Ten years after the decision of DuPage to suspend video gambling, the county’s board stroke down the prohibition.
Yesterday, following a discussion about the effect which the ban has had on local liquor license holders in unincorporated areas, the board of DuPage county voted 11-6 to annul the prohibition. Recently, county officials have heard evidence from local business owners and video gambling proponents who have been claiming that the addition of video gambling terminals to their premises would not only help them generate some fresh revenue but would also help them stay competitive to businesses in neighboring areas where video gambling is legal.
While eleven members of the county board backed the measure, six of them voted against the video gambling ban repeal – Tim Elliott, Sean Noonan, Grant Eckhoff, Robert Larsen, Pete DiGianni and Jim Healy. Some of them have shared fears that businesses in municipalities that do not allow video gambling could face certain problems.
One of the members of the county board, Jim Zay, shared in a statement that the bars, restaurants and other liquor licensees in so-called unincorporated areas in DuPage had been at a disadvantage to similar establishments in neighboring municipalities where video gambling had not been banned. As explained by Mr. Zay, the annulment of the ban has helped local officials to create more favorable operating conditions for businesses situated in unincorporated areas.
According to him, the legalization of video gambling would be beneficial for small businesses across the county. Apart from that, preliminary estimates have shown that legal video gambling services could bring DuPage revenue of approximately $275,000 on an annual basis.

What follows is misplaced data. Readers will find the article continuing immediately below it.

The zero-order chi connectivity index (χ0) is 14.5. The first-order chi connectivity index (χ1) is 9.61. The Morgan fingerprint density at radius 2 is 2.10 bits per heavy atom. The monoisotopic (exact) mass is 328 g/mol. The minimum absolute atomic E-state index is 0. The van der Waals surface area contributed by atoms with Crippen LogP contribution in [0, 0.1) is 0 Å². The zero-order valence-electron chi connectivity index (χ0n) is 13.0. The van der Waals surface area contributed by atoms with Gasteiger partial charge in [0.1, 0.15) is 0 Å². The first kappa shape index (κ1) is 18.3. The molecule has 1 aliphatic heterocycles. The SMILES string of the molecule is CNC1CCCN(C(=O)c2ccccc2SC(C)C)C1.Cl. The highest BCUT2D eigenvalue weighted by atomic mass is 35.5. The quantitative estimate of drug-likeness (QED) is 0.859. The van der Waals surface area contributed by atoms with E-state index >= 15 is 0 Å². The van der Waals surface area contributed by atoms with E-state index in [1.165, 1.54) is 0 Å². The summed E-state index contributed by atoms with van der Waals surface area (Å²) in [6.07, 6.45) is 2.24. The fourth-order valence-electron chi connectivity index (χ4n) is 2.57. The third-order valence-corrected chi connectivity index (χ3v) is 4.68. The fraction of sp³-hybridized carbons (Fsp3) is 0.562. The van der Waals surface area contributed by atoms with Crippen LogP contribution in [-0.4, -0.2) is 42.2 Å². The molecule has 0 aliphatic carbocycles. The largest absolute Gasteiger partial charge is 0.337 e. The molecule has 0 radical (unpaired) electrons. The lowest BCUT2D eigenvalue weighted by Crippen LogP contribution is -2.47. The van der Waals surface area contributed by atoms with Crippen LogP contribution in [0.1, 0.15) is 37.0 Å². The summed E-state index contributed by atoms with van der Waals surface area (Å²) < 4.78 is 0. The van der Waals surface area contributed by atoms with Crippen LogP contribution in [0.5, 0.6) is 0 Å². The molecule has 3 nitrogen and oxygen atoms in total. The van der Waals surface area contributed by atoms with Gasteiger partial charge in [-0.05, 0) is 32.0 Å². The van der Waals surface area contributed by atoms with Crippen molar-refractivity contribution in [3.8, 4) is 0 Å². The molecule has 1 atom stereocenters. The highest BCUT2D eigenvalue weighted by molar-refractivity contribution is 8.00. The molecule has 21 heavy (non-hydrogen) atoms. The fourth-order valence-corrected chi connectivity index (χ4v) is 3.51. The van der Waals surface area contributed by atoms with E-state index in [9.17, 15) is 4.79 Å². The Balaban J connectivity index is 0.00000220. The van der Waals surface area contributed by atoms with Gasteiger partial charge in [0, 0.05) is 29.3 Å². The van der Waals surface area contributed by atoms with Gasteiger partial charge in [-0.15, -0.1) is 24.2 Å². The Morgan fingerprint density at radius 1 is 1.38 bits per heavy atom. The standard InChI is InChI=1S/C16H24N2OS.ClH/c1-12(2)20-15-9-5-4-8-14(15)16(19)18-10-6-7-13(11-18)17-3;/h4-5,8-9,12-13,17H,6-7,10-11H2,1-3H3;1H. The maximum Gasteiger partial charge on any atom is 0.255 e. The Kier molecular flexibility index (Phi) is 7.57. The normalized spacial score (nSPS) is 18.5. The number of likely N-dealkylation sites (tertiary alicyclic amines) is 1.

There Are 27 Liquor License Holders Eligible for Video Gambling License in DuPage County
Video gambling was officially legalized in the state of Illinois in 2009, with local towns and counties being offered the opportunity to decide for themselves whether to add the new form of gambling to their legal gambling sector or not.
DuPage took advantage of this prerogative, and local officials enacted the ban in August the same year, making it the first county in the state which suspended the activity. The decision was made after some anti-gambling campaigners shared their concern that the addition of video gambling could result in possible harm for the local community.
This time, a number of board members revealed there have not been major issues with video gambling and its legalization. Apart from that, some of them have shared an opinion that people are going to gamble regardless of the legality of video gambling, so it would be better if they had a legal option to do that.
Currently, 27 liquor license holders are eligible to file applications for video gambling licenses. As unveiled by Mr. Zay, there are currently fewer liquor license holders in the county than before as a number of businesses have agreed to be annexed into municipalities where video gambling was legalized.
Under the existing Illinois gambling legislation, businesses situated in so-called unincorporated areas that own valid liquor licenses could file applications for video gambling licenses through the state. Each of these businesses may be allowed to install up to 6 video gambling machines.